I don't know how much of this makes sense, just kinda thinking aloud... If you can make sense of it, any suggestions?

pmasiar
January 31st, 2008, 08:40 PM
To make those tricky design decisions, you may want to learn more about Design_patterns (http://en.wikipedia.org/wiki/Design_pattern_%28computer_science%29) and read couple books. "Headfirst design patterns" was the first book which make sense for me :-)

Quikee
January 31st, 2008, 11:54 PM
class Base(object):
@classmethod
def doSomethingWithKeywords(cls, **keywords):
keywords.update({'some' : 'something'})
return keywords

def __new__(cls, child, **k):
for sc in cls.__subclasses__():
if sc.__name__ == child:
newK = sc.doSomethingWithKeywords(**k)
superClass = super(cls, sc)
instance = superClass.__new__(sc)
return instance
raise Exception, "Subclass not found!"

def __init__(self, *a, **k):
print "BASE init invoked"

class Child(Base):
@classmethod
def doSomethingWithKeywords(cls, **keywords):
return keywords

class Subclass(Base):
def __init__(self, *a, **k):
print self.__class__.__name__, a, k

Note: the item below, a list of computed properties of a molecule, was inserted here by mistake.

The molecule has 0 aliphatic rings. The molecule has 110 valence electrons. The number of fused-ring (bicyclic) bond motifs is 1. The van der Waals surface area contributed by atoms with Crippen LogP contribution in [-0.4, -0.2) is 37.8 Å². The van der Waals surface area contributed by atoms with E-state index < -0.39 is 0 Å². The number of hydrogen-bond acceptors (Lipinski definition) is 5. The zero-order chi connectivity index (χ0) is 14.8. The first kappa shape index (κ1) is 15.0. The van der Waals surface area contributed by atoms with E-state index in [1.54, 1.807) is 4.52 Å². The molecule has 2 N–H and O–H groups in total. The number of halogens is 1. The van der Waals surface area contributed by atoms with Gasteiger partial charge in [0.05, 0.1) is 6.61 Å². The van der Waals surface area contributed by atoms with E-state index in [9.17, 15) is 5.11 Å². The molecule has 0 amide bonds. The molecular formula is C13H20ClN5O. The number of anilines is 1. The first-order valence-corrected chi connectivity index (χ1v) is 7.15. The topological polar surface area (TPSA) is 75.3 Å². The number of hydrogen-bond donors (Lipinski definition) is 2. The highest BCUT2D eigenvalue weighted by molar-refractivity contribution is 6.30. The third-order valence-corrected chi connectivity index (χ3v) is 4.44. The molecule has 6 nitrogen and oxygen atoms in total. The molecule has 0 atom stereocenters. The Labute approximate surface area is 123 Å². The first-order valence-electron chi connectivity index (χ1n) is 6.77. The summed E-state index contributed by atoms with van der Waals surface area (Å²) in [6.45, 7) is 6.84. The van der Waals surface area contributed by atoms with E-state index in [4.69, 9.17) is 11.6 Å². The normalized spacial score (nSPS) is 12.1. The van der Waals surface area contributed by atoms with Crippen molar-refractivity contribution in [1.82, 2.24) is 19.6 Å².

print Base('Child', answer=42)
print Base('Subclass', answer=10)

I don't know if I understand you right but this might be what you need.

Generally manipulating with __init__ in __new__ is a pain. __init__ is automatically invoked if the instance is a instance of cls (or subclass obviously), otherwise __init__ should not be invoked.

aquavitae
February 1st, 2008, 06:35 AM
Yes, thanks, that is close to what I want to do. Is there any reason that this shouldn't work:


@staticmethod
def doSomethingWithKeywords(keywords)
keywords.update({'some': 'something'})

As keywords is passed as a dict (rather than as arguments), the reference can be changed so there is no need for a return. Also, can I use @staticmethod or is there a reason to use @classmethod? Sorry if these are stupid questions - I'm still learning python!

Hmm, another idea: